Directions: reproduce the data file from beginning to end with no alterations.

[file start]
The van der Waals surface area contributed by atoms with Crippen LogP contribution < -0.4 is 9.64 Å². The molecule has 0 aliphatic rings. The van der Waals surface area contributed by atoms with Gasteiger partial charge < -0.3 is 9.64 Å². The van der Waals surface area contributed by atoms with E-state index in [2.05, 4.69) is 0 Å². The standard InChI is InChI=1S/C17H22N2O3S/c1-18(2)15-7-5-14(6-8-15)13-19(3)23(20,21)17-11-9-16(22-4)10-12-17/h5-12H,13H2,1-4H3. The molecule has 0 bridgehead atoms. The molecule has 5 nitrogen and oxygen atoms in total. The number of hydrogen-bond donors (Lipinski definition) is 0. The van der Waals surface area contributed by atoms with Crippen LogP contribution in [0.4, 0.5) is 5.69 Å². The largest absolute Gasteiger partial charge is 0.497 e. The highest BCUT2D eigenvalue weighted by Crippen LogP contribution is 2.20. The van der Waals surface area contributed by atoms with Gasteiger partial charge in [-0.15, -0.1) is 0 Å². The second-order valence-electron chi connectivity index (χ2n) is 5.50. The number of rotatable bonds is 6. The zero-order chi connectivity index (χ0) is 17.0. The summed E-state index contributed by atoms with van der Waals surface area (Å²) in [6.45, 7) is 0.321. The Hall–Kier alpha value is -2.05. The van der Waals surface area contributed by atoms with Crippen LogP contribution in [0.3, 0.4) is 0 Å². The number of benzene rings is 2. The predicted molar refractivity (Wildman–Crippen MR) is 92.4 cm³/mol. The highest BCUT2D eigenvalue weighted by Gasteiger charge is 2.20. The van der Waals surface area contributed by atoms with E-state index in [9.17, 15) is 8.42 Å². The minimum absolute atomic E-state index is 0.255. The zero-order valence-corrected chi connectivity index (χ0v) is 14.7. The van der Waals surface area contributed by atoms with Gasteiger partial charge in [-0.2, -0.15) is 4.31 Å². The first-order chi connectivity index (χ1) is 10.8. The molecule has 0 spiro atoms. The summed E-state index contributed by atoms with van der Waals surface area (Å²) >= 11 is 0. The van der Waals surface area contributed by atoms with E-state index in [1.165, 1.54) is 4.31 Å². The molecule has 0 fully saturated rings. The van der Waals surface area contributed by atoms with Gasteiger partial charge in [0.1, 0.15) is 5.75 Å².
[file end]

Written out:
The van der Waals surface area contributed by atoms with Crippen LogP contribution < -0.4 is 9.64 Å². The molecule has 0 aliphatic rings. The van der Waals surface area contributed by atoms with Gasteiger partial charge < -0.3 is 9.64 Å². The van der Waals surface area contributed by atoms with E-state index in [2.05, 4.69) is 0 Å². The standard InChI is InChI=1S/C17H22N2O3S/c1-18(2)15-7-5-14(6-8-15)13-19(3)23(20,21)17-11-9-16(22-4)10-12-17/h5-12H,13H2,1-4H3. The molecule has 0 bridgehead atoms. The molecule has 5 nitrogen and oxygen atoms in total. The number of hydrogen-bond donors (Lipinski definition) is 0. The van der Waals surface area contributed by atoms with Crippen LogP contribution in [0.4, 0.5) is 5.69 Å². The largest absolute Gasteiger partial charge is 0.497 e. The highest BCUT2D eigenvalue weighted by Crippen LogP contribution is 2.20. The van der Waals surface area contributed by atoms with Gasteiger partial charge in [-0.15, -0.1) is 0 Å². The second-order valence-electron chi connectivity index (χ2n) is 5.50. The number of rotatable bonds is 6. The zero-order chi connectivity index (χ0) is 17.0. The summed E-state index contributed by atoms with van der Waals surface area (Å²) in [6.45, 7) is 0.321. The Hall–Kier alpha value is -2.05. The van der Waals surface area contributed by atoms with Crippen LogP contribution in [0.3, 0.4) is 0 Å². The number of benzene rings is 2. The predicted molar refractivity (Wildman–Crippen MR) is 92.4 cm³/mol. The highest BCUT2D eigenvalue weighted by Gasteiger charge is 2.20. The van der Waals surface area contributed by atoms with E-state index in [9.17, 15) is 8.42 Å². The minimum absolute atomic E-state index is 0.255. The zero-order valence-corrected chi connectivity index (χ0v) is 14.7. The van der Waals surface area contributed by atoms with Gasteiger partial charge in [-0.2, -0.15) is 4.31 Å². The first-order chi connectivity index (χ1) is 10.8. The molecule has 0 spiro atoms. The summed E-state index contributed by atoms with van der Waals surface area (Å²) >= 11 is 0. The van der Waals surface area contributed by atoms with E-state index in [1.165, 1.54) is 4.31 Å². The molecule has 0 fully saturated rings. The van der Waals surface area contributed by atoms with Gasteiger partial charge in [0.1, 0.15) is 5.75 Å².